has cast his eye over the following lines with which I
must conclude these notes, he will agree with me on
that point, however much he may disagree with me on
others.

At a reception given by Gambetta in 1880, at the
Palais-Bourbon, 10,000 cigars disappeared in less than
half-an-hour.

At the inauguration of the H6tel-de-Ville, on the 13th
July 1882, to which ceremony I have already referred
in connection with the admirable speech of M. Grevy on
that occasion, I happened to be in a small drawing-room
whither M. Floquet, then Prefect of the Seine, had taken
some of his more distinguished guests after dinner, in
order to guard them somewhat from the surging crowd
merely invited to the reception following the dinner.
Lest I should be suspected of wishing to class myself
among the distinguished guests, I hasten to add that I
was taken thither by the late Lord Lyons, in order to
be presented to the Burgomaster of Amsterdam. All at
once a French 'Arry entered the room, his hat jauntily
poised on his head, his thumbs in the armholes of his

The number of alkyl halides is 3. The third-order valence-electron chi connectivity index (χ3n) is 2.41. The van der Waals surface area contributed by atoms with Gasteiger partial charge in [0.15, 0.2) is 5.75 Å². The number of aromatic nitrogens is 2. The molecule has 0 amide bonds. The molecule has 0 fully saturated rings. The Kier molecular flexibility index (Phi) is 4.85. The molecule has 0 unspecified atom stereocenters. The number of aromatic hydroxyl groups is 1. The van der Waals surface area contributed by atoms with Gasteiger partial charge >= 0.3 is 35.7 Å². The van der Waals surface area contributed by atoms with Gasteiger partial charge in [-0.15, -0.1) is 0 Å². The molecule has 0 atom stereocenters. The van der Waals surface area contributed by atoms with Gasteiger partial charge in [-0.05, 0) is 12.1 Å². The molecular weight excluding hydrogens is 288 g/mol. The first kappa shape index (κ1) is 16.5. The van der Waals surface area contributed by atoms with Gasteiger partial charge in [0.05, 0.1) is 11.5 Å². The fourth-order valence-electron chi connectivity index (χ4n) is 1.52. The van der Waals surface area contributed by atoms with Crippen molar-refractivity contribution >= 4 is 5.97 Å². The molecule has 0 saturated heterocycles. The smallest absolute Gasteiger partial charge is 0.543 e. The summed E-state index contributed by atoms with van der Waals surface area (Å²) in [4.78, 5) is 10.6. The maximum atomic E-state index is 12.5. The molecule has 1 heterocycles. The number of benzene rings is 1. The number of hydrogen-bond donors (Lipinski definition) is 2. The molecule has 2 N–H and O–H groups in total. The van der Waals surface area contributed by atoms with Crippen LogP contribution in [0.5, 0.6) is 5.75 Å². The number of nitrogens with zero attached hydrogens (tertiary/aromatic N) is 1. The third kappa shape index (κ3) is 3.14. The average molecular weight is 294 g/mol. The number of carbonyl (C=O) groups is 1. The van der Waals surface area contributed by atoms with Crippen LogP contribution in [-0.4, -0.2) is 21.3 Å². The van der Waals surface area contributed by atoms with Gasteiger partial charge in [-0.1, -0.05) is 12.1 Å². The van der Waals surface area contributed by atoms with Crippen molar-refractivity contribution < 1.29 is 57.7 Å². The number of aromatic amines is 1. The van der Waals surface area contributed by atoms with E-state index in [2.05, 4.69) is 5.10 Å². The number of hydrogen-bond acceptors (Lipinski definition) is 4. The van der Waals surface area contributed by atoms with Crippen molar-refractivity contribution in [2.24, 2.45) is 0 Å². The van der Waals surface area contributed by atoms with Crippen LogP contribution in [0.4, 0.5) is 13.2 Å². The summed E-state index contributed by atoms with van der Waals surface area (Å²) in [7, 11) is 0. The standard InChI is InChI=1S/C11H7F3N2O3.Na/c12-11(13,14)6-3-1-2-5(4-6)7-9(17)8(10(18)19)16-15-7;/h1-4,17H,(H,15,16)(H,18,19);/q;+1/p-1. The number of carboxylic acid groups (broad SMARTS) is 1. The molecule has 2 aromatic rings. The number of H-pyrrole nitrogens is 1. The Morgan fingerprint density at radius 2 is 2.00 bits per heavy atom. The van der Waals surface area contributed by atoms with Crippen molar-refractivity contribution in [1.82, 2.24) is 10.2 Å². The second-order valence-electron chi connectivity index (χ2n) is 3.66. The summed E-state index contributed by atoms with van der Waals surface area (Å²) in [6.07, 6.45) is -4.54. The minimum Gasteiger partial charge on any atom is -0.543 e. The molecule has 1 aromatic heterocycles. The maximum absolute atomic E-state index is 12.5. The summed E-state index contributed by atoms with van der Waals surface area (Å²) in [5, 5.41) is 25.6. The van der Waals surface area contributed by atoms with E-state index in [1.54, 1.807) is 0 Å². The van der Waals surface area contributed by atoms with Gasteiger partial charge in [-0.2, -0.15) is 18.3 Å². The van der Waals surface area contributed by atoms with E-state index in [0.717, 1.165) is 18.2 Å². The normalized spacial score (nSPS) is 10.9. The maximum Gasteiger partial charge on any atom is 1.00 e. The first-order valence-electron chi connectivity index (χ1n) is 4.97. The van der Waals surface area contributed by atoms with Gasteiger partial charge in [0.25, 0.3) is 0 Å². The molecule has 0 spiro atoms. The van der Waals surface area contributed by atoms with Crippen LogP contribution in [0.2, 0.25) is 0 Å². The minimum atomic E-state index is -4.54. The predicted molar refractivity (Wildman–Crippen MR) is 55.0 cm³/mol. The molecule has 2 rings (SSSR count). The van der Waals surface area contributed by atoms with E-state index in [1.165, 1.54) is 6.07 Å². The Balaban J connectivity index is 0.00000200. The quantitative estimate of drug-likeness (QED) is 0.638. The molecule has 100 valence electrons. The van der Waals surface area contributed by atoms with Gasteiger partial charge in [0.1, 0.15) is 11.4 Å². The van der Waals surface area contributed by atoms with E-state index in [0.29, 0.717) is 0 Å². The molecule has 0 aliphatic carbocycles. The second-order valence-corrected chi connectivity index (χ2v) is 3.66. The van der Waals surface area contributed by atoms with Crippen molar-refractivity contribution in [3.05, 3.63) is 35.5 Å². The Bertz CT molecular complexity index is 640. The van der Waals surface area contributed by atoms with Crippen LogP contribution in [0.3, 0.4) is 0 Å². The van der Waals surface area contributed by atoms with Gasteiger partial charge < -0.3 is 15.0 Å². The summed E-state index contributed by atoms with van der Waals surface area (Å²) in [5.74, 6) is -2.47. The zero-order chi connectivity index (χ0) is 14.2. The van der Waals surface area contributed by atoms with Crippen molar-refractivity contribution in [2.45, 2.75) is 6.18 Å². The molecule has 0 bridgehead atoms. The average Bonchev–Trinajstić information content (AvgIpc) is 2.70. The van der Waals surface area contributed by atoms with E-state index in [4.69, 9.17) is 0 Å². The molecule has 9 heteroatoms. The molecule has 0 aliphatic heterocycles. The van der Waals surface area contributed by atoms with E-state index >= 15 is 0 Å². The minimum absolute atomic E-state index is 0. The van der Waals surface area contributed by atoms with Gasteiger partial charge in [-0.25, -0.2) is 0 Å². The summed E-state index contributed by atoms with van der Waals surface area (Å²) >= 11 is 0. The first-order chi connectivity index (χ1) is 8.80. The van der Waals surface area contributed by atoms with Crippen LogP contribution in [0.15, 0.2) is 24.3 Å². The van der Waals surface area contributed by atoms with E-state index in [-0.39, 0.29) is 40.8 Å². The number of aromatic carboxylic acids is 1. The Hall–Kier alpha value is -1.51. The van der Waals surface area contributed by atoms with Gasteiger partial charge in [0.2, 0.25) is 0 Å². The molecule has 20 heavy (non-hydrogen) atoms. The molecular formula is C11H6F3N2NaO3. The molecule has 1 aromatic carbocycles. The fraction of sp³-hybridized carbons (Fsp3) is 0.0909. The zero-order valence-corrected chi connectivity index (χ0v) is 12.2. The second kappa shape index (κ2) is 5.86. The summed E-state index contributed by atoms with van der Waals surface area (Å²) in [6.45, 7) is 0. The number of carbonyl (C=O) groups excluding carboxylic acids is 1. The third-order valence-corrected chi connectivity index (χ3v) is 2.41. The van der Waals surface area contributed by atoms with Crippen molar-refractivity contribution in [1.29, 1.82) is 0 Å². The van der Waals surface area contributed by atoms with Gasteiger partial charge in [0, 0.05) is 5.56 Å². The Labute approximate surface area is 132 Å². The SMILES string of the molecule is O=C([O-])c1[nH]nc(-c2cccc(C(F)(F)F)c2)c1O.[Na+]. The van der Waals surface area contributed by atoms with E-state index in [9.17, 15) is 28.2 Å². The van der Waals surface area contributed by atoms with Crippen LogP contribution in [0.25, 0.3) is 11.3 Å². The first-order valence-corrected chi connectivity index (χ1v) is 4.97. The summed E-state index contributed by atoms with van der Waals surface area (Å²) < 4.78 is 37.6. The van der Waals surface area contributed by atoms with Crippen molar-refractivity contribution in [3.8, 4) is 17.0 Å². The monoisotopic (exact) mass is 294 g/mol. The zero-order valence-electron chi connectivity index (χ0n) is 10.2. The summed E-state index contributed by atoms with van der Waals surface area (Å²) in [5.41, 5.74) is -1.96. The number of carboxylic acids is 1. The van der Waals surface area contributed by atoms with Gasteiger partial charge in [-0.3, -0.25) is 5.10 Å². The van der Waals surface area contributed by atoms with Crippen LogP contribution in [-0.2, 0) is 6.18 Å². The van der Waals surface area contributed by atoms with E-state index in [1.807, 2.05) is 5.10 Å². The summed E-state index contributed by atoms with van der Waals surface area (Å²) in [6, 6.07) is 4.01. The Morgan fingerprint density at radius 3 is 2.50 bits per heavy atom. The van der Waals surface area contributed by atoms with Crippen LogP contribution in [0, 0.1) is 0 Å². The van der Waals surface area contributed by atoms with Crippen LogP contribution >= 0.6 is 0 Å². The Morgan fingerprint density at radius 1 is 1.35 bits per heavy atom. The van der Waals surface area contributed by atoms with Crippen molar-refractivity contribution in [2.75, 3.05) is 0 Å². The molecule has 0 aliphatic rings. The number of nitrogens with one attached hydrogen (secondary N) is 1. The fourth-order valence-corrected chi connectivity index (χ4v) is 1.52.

waistcoat, the remaining eight fingers drumming a tattoo
on his manly chest. M. Floquet turned very pale ; but



My Paris Note-Book/ 307

the fellow meant no harm, he had merely come to have
a closer look at the "swells." In another moment he
strolled out again. A message was sent immediately to
the usher, who stood at the top of the staircase, to re-
mind the new-comers to take off their hats, a reminder
not generally necessary in France. The contre-temps
did not occur again. In a little while, perhaps half-an-
hour in all after the removal of the cloth, the air had
become very close, and the Burgomaster, seeing that
smoking was going on everywhere, asked M. Floquet
for a cigar. They were all gone. The late M. Alphand
told me that the regie had sent 25,000. I think I was
right in wishing to recommend my barber to the notice
of M. Mollard as an ornament to his soirees. I feel
confident that his modesty would have proved an
example.



THE END.




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Online LibraryAlbert D. (Albert Dresden) VandamMy Paris note-book → online text (page 23 of 24)